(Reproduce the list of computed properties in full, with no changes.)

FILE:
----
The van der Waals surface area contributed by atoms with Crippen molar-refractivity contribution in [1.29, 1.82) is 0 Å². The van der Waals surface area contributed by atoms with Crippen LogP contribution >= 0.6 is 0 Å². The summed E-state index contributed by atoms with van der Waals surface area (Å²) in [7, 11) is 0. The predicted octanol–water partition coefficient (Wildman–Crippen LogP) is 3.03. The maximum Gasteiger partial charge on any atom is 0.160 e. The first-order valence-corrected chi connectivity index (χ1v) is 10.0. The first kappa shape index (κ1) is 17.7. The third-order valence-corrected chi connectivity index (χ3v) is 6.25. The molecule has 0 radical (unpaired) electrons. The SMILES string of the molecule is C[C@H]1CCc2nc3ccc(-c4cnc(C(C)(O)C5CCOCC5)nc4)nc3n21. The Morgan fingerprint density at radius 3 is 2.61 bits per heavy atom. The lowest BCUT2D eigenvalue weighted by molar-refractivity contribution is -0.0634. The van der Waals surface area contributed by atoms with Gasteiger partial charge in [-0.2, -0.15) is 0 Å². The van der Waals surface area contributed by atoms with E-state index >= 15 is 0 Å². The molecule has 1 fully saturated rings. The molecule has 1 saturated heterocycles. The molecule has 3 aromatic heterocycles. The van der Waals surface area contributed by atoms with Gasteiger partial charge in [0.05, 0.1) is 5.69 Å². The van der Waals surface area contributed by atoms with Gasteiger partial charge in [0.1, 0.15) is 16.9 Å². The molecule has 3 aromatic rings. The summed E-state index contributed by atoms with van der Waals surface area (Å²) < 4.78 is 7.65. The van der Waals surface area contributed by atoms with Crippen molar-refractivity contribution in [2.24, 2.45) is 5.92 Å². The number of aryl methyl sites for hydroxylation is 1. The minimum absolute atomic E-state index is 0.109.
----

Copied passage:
The van der Waals surface area contributed by atoms with Crippen molar-refractivity contribution in [1.29, 1.82) is 0 Å². The van der Waals surface area contributed by atoms with Crippen LogP contribution >= 0.6 is 0 Å². The summed E-state index contributed by atoms with van der Waals surface area (Å²) in [7, 11) is 0. The predicted octanol–water partition coefficient (Wildman–Crippen LogP) is 3.03. The maximum Gasteiger partial charge on any atom is 0.160 e. The first-order valence-corrected chi connectivity index (χ1v) is 10.0. The first kappa shape index (κ1) is 17.7. The third-order valence-corrected chi connectivity index (χ3v) is 6.25. The molecule has 0 radical (unpaired) electrons. The SMILES string of the molecule is C[C@H]1CCc2nc3ccc(-c4cnc(C(C)(O)C5CCOCC5)nc4)nc3n21. The Morgan fingerprint density at radius 3 is 2.61 bits per heavy atom. The lowest BCUT2D eigenvalue weighted by molar-refractivity contribution is -0.0634. The van der Waals surface area contributed by atoms with Gasteiger partial charge in [-0.2, -0.15) is 0 Å². The van der Waals surface area contributed by atoms with E-state index >= 15 is 0 Å². The molecule has 1 fully saturated rings. The molecule has 1 saturated heterocycles. The molecule has 3 aromatic heterocycles. The van der Waals surface area contributed by atoms with Gasteiger partial charge in [0.05, 0.1) is 5.69 Å². The van der Waals surface area contributed by atoms with Gasteiger partial charge in [0.1, 0.15) is 16.9 Å². The molecule has 3 aromatic rings. The summed E-state index contributed by atoms with van der Waals surface area (Å²) < 4.78 is 7.65. The van der Waals surface area contributed by atoms with Crippen molar-refractivity contribution in [2.24, 2.45) is 5.92 Å². The number of aryl methyl sites for hydroxylation is 1. The minimum absolute atomic E-state index is 0.109.